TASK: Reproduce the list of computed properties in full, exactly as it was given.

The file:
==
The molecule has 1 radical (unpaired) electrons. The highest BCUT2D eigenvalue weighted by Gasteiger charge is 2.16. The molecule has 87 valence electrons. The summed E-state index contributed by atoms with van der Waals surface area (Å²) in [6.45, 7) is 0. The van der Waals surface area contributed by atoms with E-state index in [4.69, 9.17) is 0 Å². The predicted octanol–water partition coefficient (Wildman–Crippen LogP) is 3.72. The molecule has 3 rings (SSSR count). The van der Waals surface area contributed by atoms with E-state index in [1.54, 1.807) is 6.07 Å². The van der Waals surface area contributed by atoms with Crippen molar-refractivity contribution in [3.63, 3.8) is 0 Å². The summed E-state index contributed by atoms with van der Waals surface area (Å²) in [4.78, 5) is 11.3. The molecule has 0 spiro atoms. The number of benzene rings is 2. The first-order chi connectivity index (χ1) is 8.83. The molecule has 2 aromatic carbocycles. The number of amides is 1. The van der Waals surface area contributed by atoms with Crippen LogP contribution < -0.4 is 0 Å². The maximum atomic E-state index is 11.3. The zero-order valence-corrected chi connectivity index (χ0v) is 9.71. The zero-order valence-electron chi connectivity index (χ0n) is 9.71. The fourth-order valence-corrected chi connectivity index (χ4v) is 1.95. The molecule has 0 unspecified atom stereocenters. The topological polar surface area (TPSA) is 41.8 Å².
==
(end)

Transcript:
The molecule has 1 radical (unpaired) electrons. The highest BCUT2D eigenvalue weighted by Gasteiger charge is 2.16. The molecule has 87 valence electrons. The summed E-state index contributed by atoms with van der Waals surface area (Å²) in [6.45, 7) is 0. The van der Waals surface area contributed by atoms with E-state index in [4.69, 9.17) is 0 Å². The predicted octanol–water partition coefficient (Wildman–Crippen LogP) is 3.72. The molecule has 3 rings (SSSR count). The van der Waals surface area contributed by atoms with E-state index in [1.54, 1.807) is 6.07 Å². The van der Waals surface area contributed by atoms with Crippen molar-refractivity contribution in [3.63, 3.8) is 0 Å². The summed E-state index contributed by atoms with van der Waals surface area (Å²) in [4.78, 5) is 11.3. The molecule has 0 spiro atoms. The number of benzene rings is 2. The first-order chi connectivity index (χ1) is 8.83. The molecule has 2 aromatic carbocycles. The number of amides is 1. The van der Waals surface area contributed by atoms with Crippen LogP contribution < -0.4 is 0 Å². The maximum atomic E-state index is 11.3. The zero-order valence-corrected chi connectivity index (χ0v) is 9.71. The zero-order valence-electron chi connectivity index (χ0n) is 9.71. The fourth-order valence-corrected chi connectivity index (χ4v) is 1.95. The molecule has 0 unspecified atom stereocenters. The topological polar surface area (TPSA) is 41.8 Å².